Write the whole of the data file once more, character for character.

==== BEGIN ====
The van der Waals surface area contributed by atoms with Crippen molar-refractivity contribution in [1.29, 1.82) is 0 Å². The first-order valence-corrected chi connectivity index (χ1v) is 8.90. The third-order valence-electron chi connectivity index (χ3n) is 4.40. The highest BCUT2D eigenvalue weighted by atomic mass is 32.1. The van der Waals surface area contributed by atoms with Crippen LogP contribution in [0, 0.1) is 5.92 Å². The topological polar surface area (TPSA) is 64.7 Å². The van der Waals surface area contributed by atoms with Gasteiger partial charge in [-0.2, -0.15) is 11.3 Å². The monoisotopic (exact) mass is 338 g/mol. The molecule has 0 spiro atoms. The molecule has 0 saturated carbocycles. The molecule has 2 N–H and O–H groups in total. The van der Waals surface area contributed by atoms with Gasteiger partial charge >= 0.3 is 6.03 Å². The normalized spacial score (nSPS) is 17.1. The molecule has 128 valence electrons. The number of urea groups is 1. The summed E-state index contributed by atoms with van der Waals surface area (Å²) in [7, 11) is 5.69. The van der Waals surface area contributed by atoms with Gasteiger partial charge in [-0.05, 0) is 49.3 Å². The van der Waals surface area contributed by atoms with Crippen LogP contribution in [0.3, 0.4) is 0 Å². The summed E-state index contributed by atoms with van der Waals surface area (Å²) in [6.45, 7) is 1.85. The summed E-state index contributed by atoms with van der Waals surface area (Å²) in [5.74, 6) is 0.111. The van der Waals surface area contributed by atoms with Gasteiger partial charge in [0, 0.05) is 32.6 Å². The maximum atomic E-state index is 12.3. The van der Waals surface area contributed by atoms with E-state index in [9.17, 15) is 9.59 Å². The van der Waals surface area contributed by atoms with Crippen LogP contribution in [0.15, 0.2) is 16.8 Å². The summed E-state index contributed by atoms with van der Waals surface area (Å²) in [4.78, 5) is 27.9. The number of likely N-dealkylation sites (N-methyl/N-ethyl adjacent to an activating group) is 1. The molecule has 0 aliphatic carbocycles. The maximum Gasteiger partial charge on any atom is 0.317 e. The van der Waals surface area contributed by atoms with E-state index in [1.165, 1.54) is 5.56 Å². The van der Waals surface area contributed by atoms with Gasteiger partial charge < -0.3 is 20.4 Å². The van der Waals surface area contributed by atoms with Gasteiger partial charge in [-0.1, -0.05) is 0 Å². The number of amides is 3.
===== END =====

The van der Waals surface area contributed by atoms with Crippen molar-refractivity contribution in [1.29, 1.82) is 0 Å². The first-order valence-corrected chi connectivity index (χ1v) is 8.90. The third-order valence-electron chi connectivity index (χ3n) is 4.40. The highest BCUT2D eigenvalue weighted by atomic mass is 32.1. The van der Waals surface area contributed by atoms with Crippen LogP contribution in [0, 0.1) is 5.92 Å². The topological polar surface area (TPSA) is 64.7 Å². The van der Waals surface area contributed by atoms with Gasteiger partial charge in [-0.2, -0.15) is 11.3 Å². The monoisotopic (exact) mass is 338 g/mol. The molecule has 0 spiro atoms. The molecule has 0 saturated carbocycles. The molecule has 2 N–H and O–H groups in total. The van der Waals surface area contributed by atoms with Gasteiger partial charge >= 0.3 is 6.03 Å². The normalized spacial score (nSPS) is 17.1. The molecule has 128 valence electrons. The number of urea groups is 1. The summed E-state index contributed by atoms with van der Waals surface area (Å²) in [7, 11) is 5.69. The van der Waals surface area contributed by atoms with Gasteiger partial charge in [-0.05, 0) is 49.3 Å². The van der Waals surface area contributed by atoms with Crippen LogP contribution in [0.3, 0.4) is 0 Å². The summed E-state index contributed by atoms with van der Waals surface area (Å²) in [6.45, 7) is 1.85. The summed E-state index contributed by atoms with van der Waals surface area (Å²) in [5.74, 6) is 0.111. The van der Waals surface area contributed by atoms with Gasteiger partial charge in [0, 0.05) is 32.6 Å². The maximum atomic E-state index is 12.3. The van der Waals surface area contributed by atoms with E-state index in [9.17, 15) is 9.59 Å². The van der Waals surface area contributed by atoms with Crippen LogP contribution in [0.15, 0.2) is 16.8 Å². The summed E-state index contributed by atoms with van der Waals surface area (Å²) in [4.78, 5) is 27.9. The number of likely N-dealkylation sites (N-methyl/N-ethyl adjacent to an activating group) is 1. The molecule has 0 aliphatic carbocycles. The maximum Gasteiger partial charge on any atom is 0.317 e. The van der Waals surface area contributed by atoms with E-state index in [1.165, 1.54) is 5.56 Å². The van der Waals surface area contributed by atoms with Gasteiger partial charge < -0.3 is 20.4 Å². The van der Waals surface area contributed by atoms with Gasteiger partial charge in [-0.1, -0.05) is 0 Å². The number of amides is 3.